On Jan. 4, hundreds of people gathered at Natural Bridges State Beach — many wearing Greek letters — to mourn and celebrate the life of their friend and brother, Travis Marton.
Marton, 23, was a victim of a pedestrian hit-and-run in Newport Beach, California on Jan. 1. Marton graduated from UC Santa Cruz in 2014 with a degree in bioengineering and recently started working at a biotechnology firm in Los Angeles. Marton was a member of the fraternity Sigma Pi during his time at UCSC. The vigil was held at the beach to honor Marton’s love for scuba diving and the ocean.
“It’s important to have an atmosphere where everyone can be together and feel like family in a hard time like this,” said Philipp Schroeder, the vigil organizer and Sigma Pi brother and friend of Marton.
Many people, including Marton’s parents and two brothers, spoke of his unique personality and shared their experiences with him. The majority of those who spoke referred to him as “Ned,” the nickname given to him in reference to the film “School of Rock.”
“There may be many Travises in the world, but to us there will only ever be one Ned,” said one of Marton’s fraternity brothers at the vigil.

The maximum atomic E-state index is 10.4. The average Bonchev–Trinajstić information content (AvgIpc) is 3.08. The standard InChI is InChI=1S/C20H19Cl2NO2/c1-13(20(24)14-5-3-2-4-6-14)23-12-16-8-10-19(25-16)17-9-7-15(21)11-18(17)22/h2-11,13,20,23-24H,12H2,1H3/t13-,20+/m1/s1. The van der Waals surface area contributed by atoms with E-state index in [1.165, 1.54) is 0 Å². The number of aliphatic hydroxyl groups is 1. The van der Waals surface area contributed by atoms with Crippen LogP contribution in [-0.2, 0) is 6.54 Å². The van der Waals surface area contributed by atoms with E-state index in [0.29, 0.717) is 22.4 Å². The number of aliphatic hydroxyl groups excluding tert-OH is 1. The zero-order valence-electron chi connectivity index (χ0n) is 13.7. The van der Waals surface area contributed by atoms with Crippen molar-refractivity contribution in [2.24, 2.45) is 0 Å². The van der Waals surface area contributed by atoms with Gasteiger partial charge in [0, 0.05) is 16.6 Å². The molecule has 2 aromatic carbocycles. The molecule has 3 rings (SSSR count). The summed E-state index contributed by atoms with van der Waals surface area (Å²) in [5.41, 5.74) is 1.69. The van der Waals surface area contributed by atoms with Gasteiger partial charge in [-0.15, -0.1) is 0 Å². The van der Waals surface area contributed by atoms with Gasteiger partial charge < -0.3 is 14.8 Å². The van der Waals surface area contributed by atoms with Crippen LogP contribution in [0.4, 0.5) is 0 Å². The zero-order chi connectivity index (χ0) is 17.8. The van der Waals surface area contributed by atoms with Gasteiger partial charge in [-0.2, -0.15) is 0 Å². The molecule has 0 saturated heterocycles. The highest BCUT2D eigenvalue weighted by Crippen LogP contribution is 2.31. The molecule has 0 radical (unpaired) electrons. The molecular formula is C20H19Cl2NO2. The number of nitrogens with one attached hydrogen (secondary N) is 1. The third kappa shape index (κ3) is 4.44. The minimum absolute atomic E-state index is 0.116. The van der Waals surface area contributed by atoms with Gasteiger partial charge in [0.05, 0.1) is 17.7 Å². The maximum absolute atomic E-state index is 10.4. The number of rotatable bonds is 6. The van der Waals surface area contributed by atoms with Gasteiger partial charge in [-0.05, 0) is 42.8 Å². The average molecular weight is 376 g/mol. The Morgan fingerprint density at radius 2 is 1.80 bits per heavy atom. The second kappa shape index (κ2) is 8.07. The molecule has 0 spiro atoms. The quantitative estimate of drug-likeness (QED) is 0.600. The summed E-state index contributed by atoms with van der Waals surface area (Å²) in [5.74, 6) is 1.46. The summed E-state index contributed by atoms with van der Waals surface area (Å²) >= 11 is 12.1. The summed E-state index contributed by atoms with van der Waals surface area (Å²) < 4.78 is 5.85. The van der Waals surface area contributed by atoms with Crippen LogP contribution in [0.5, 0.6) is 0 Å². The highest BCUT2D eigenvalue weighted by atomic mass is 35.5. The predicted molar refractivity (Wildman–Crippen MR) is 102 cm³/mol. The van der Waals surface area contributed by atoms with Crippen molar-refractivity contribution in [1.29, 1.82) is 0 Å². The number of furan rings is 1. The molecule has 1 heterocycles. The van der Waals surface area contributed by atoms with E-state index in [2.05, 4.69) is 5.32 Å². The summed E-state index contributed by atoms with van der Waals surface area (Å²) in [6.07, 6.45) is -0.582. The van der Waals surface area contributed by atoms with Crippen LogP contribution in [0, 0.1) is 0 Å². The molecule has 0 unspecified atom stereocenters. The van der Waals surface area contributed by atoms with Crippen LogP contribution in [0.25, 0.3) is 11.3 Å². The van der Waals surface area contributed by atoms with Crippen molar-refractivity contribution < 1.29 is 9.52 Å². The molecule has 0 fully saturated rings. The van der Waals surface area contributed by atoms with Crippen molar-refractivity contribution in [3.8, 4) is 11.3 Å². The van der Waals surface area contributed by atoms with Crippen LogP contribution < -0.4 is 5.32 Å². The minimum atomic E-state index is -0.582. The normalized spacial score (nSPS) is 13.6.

Marton’s booming voice and personality made him stand out among his fraternity brothers, Schroeder said.
“He was this 6-foot tall blonde guy with an incredible presence,” Schroeder said. “He could be at the opposite side of the dining hall and you would hear his voice and just know that Travis was there.”
To celebrate Marton’s passion for science and his academic achievements, Schroeder began a crowdfunding campaign to establish a science scholarship.
“We want to create a scholarship in his name so someone who is just as enthusiastic in science and biotech as Travis was will be able to experience what he experienced, whether it be research or even just funds to go to college,” Schroeder said. “That’s what Travis would have wanted.”
While the original goal was to raise $1,000, the campaign raised over $2,300 in four days. The campaign organizers extended the goal to $5,000.
“This scholarship is a great way to help others pursue the education Travis did and a way to honor the passion he had,” said fourth-year Daniel O’Shea, who took scuba lessons with Marton.
The scholarship is a way for Marton to remain a part of UCSC and it will create opportunities for others students to succeed, Schroeder said.
“Travis in two words for someone who doesn’t know him is ‘presence’ and ‘passion,’” Schroeder said. “One of the things we were talking about in our fraternity was the impact he had on everyone around him. With the scholarship, we hope to further his impact.”